• Some of the articles describe how we can combine informal and formal approaches to requirements engineering, resulting in a more effective technique.
• Some show how experience and efforts between industrial and research organizations were integrated in order to develop and validate new techniques.
• One article demonstrates how integrating research and empirical investigations can produce a much more convincing demonstration of the usefulness of requirements engineering techniques than when only research or empirical data is available.
Betty H.C. Cheng is an associate professor in the Department of Computer Science and Engineering at Michigan State University. Her research and teaching interests include normal methods for software engineering, software development environments, object-oriented analysis and design, embedded systems development, multimedia systems, visualization, and parallel and distributed computing. She is a member of the IEEE; IEEE Computer Society; IEEE TCSE; IEEE Technical Committees for Reusability, Reverse Engineering, Software Engineering Education, Software Reliability Engineering, and Technology Transfer; and ACM, ACM SIGSOFT, and SIGPLAN. She received her BS from Northwestern University and her MS and PhD from the University of Illinois-Urbana Champaign, all in computer science. Contact her at the Dept. of Computer Science and Engineering, Michigan State Univ., 3115 Engineering Building, East Lansing, MI 48824; firstname.lastname@example.org; www.cse.msu.edu/~chengb.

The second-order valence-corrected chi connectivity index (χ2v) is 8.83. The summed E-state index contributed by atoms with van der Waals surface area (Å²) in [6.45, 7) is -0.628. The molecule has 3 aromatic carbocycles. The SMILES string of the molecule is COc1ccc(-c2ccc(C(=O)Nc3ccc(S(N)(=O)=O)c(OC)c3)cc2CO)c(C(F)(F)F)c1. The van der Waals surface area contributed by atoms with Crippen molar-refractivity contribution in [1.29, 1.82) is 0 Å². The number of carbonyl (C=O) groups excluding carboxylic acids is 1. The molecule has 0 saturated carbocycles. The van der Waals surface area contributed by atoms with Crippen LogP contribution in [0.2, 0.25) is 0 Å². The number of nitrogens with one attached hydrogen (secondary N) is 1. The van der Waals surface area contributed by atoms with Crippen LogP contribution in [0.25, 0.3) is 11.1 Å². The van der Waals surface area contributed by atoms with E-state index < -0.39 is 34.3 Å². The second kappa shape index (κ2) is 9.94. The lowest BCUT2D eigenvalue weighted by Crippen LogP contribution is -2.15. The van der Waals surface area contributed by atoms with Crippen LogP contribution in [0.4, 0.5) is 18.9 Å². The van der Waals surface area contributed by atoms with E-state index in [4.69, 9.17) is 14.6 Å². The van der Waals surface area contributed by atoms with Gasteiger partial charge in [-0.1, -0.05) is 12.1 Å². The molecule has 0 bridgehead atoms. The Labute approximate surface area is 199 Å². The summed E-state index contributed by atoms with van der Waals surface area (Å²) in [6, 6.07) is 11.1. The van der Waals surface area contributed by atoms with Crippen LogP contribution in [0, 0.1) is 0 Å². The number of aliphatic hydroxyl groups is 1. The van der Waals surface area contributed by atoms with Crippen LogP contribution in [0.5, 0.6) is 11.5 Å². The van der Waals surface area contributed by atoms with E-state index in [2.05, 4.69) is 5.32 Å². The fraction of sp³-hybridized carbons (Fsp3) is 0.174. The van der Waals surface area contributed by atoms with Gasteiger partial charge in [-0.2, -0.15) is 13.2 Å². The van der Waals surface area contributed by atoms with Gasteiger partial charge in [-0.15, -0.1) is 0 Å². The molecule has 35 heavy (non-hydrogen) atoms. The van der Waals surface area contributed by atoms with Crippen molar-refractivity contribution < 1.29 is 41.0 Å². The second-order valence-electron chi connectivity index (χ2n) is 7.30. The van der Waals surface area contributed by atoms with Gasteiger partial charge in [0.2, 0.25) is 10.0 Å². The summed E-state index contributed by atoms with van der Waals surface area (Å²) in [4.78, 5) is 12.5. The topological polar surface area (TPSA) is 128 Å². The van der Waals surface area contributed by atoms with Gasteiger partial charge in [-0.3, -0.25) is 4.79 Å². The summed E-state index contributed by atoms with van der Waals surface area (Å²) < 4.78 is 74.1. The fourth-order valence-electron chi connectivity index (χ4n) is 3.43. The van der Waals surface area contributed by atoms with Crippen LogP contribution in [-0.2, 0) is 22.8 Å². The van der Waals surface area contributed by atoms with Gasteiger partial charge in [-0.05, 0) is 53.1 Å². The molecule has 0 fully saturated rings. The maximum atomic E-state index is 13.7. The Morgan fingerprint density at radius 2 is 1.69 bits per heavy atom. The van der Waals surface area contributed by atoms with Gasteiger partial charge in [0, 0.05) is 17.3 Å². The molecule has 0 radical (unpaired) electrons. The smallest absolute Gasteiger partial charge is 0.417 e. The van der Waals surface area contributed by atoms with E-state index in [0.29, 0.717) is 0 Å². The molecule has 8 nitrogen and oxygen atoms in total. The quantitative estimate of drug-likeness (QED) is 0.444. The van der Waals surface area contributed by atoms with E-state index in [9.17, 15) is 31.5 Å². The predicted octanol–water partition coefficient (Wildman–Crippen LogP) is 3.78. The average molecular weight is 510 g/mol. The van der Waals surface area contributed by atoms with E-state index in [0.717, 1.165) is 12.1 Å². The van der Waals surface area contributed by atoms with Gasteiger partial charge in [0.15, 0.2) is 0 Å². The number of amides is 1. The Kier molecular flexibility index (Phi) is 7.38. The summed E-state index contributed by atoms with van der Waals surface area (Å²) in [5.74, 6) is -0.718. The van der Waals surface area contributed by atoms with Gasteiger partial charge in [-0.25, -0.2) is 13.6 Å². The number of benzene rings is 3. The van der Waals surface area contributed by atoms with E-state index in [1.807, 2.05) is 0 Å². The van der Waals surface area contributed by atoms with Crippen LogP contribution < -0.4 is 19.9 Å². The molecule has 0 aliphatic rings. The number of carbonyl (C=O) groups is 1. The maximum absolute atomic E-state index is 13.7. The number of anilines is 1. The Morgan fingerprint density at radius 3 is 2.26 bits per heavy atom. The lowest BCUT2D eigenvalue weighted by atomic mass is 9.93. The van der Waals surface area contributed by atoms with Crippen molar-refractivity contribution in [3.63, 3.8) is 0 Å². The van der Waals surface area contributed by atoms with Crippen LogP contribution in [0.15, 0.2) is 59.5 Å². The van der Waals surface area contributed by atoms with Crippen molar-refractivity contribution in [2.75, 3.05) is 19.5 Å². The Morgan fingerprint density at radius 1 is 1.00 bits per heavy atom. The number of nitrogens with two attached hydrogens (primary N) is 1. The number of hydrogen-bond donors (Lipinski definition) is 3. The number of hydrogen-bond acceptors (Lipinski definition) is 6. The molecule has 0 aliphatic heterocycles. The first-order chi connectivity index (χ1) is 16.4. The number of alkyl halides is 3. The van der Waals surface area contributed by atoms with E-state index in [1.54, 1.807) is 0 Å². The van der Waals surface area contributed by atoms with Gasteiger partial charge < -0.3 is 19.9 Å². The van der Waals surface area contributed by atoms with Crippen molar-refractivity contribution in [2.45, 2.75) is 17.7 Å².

David M. Weiss is director of the Software Production Research Department at Lucent Technologies Bell Laboratories, where he conducts and manages research into methods and processes for improving the efficiency of software production. He has also served as chief technical officer of PaceLine Technologies, a Lucent venture to offer services in the development of software product lines. His research focuses on software engineering, particularly in software development methodologies, software design, software requirements, and software measurement. During his early work in measurement, he created the goal-question-metric paradigm for software measurement. He received a BS in mathematics from Union College and an MS and PhD in computer science from the University of Maryland. Contact him at the Software Production Research Dept., Lucent Technologies Bell Laboratories, IHP 2Z-301, 263 Shuman Blvd., Naperville, IL 60566; email@example.com; www.bell-labs.com/~weiss.